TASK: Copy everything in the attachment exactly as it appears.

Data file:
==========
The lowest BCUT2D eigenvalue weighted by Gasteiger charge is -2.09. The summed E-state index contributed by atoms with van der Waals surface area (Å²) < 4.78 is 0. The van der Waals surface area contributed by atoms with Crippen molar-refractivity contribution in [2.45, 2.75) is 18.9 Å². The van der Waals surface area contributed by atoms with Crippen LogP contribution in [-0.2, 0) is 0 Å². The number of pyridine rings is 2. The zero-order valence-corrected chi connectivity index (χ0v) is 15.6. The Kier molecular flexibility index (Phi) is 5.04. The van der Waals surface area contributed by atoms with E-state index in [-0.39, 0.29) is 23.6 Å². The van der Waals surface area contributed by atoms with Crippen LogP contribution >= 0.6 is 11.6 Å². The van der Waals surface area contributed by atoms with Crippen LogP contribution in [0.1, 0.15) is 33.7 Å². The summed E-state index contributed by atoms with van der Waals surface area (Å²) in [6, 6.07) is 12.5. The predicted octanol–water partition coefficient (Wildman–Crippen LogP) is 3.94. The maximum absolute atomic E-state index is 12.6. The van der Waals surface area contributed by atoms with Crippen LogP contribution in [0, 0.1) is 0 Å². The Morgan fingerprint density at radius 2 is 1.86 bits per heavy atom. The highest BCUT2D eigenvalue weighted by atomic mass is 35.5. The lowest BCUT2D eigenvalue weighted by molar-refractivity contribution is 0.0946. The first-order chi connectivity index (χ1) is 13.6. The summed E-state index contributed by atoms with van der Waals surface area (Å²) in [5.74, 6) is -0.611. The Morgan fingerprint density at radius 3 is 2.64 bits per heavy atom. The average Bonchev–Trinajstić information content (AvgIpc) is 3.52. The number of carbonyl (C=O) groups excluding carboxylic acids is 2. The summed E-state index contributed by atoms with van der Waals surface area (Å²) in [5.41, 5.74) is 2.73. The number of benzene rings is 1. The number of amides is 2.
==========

The lowest BCUT2D eigenvalue weighted by Gasteiger charge is -2.09. The summed E-state index contributed by atoms with van der Waals surface area (Å²) < 4.78 is 0. The van der Waals surface area contributed by atoms with Crippen molar-refractivity contribution in [2.45, 2.75) is 18.9 Å². The van der Waals surface area contributed by atoms with Crippen LogP contribution in [-0.2, 0) is 0 Å². The number of pyridine rings is 2. The zero-order valence-corrected chi connectivity index (χ0v) is 15.6. The Kier molecular flexibility index (Phi) is 5.04. The van der Waals surface area contributed by atoms with E-state index in [-0.39, 0.29) is 23.6 Å². The van der Waals surface area contributed by atoms with Crippen LogP contribution >= 0.6 is 11.6 Å². The van der Waals surface area contributed by atoms with Crippen LogP contribution in [0.1, 0.15) is 33.7 Å². The summed E-state index contributed by atoms with van der Waals surface area (Å²) in [6, 6.07) is 12.5. The predicted octanol–water partition coefficient (Wildman–Crippen LogP) is 3.94. The maximum absolute atomic E-state index is 12.6. The van der Waals surface area contributed by atoms with Crippen LogP contribution in [0, 0.1) is 0 Å². The Morgan fingerprint density at radius 2 is 1.86 bits per heavy atom. The highest BCUT2D eigenvalue weighted by atomic mass is 35.5. The lowest BCUT2D eigenvalue weighted by molar-refractivity contribution is 0.0946. The first-order chi connectivity index (χ1) is 13.6. The summed E-state index contributed by atoms with van der Waals surface area (Å²) in [5.74, 6) is -0.611. The Morgan fingerprint density at radius 3 is 2.64 bits per heavy atom. The average Bonchev–Trinajstić information content (AvgIpc) is 3.52. The number of carbonyl (C=O) groups excluding carboxylic acids is 2. The summed E-state index contributed by atoms with van der Waals surface area (Å²) in [5.41, 5.74) is 2.73. The number of benzene rings is 1. The number of amides is 2.